I’m led through the noisy main hall, out the back where the braver ones are having a kick-about, and down the ramp to the garage. Inside all is quiet and calm.
I’ve been looking forward to visiting the bike maintenance project at The Factory Youth Zone in Harpurhey for some time. It sounds like such a good idea.
In amongst the dozens of bicycles, all in different states of disrepair, three young women are working together with youth worker Heather and volunteer Mike on a couple of mountain bikes perched on maintenance stands.
“We’ve been going for about 16 months,” says Heather when I ask her how it all began. “We started from nothing, and all this place was full of junk.”
With donations of professional tools to get things going Heather explains they now have four fully-equipped workstations where young people work under supervision.
“Most of the bikes here have been donated by the police,” Heather says. “The young people sign up for a twelve week programme where they choose a bike and learn how to put it together with new components. As long as they try hard and respect the place, they get to keep the bike at the end of it.
“You’ll need new tyres for that,” she says, keeping an eye on one of the young women. “Do you remember how to do this? You put one side of the tyre on first, and then the valve…”
“But it’s more than just bike maintenance skills isn’t it?” I ask.
“This is a very able group,” says Heather, “but for others it’s about building self-confidence, communications skills and manual dexterity. Some young people think they can’t do it but once we spend time with them and they see we trust them with the tools then we get results.
“Some say they like the calm atmosphere and it’s more challenging than the activities they do in the main centre.”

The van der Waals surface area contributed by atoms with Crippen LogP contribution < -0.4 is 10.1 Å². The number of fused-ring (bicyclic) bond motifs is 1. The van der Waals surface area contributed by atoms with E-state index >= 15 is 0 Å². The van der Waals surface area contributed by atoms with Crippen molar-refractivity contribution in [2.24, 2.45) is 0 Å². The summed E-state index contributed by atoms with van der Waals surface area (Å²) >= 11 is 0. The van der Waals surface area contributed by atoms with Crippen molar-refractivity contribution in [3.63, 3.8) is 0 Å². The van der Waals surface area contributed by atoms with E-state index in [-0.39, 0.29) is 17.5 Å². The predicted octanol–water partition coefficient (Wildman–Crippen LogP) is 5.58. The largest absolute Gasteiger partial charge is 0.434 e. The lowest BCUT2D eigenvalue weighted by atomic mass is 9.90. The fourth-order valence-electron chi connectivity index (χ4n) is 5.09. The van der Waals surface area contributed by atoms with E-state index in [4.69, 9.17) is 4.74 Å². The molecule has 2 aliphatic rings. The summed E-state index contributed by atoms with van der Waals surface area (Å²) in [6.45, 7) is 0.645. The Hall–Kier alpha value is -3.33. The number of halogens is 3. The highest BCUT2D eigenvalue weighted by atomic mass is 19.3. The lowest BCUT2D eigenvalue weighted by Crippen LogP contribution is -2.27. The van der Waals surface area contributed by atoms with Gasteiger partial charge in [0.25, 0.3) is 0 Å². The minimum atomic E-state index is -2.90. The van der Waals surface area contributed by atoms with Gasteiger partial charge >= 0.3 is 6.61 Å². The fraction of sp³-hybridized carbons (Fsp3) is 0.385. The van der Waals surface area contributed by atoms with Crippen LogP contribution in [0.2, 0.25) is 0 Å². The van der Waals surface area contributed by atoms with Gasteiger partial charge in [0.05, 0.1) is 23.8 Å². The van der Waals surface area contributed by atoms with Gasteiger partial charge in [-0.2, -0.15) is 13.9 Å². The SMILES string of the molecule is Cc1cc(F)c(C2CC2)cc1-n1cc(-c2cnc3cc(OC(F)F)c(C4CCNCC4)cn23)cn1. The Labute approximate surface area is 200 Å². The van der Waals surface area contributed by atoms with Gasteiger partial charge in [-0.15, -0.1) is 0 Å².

Success, Suzanne and Victoria tell me they are all friends from Moston. Success has been working in the garage for three months and has already earned her bike. The others are just starting out.
“So you’re the expert?” I suggest.
She laughs. “What do you like about it?”
“I like helping my friends,” she says while adjusting a chain, “and I like making things, especially hard things. They are changing the tyres now and then we’ll start working on the gears.”
“So you look forward to your Monday evenings?” I ask.
“And I sometimes come down on Tuesdays to help my little sister in the junior session.”
At the next workstation volunteer Mark is helping Victoria with her rear tyre. “I’ve been fixing bikes at my Collyhurst house for years,” he says, “and lads would always come round. It’s a good way for kids to gain confidence.
“They think they can’t do things but, when you do it together, you can see them start to believe in themselves. There’s a connection when you’re fixing something together and it’s a good way of having conversations about other stuff.”
Once tyres and inner tubes are on and pumped up, the young women move on to the their gears. It’s starting to look complicated so I leave them to it.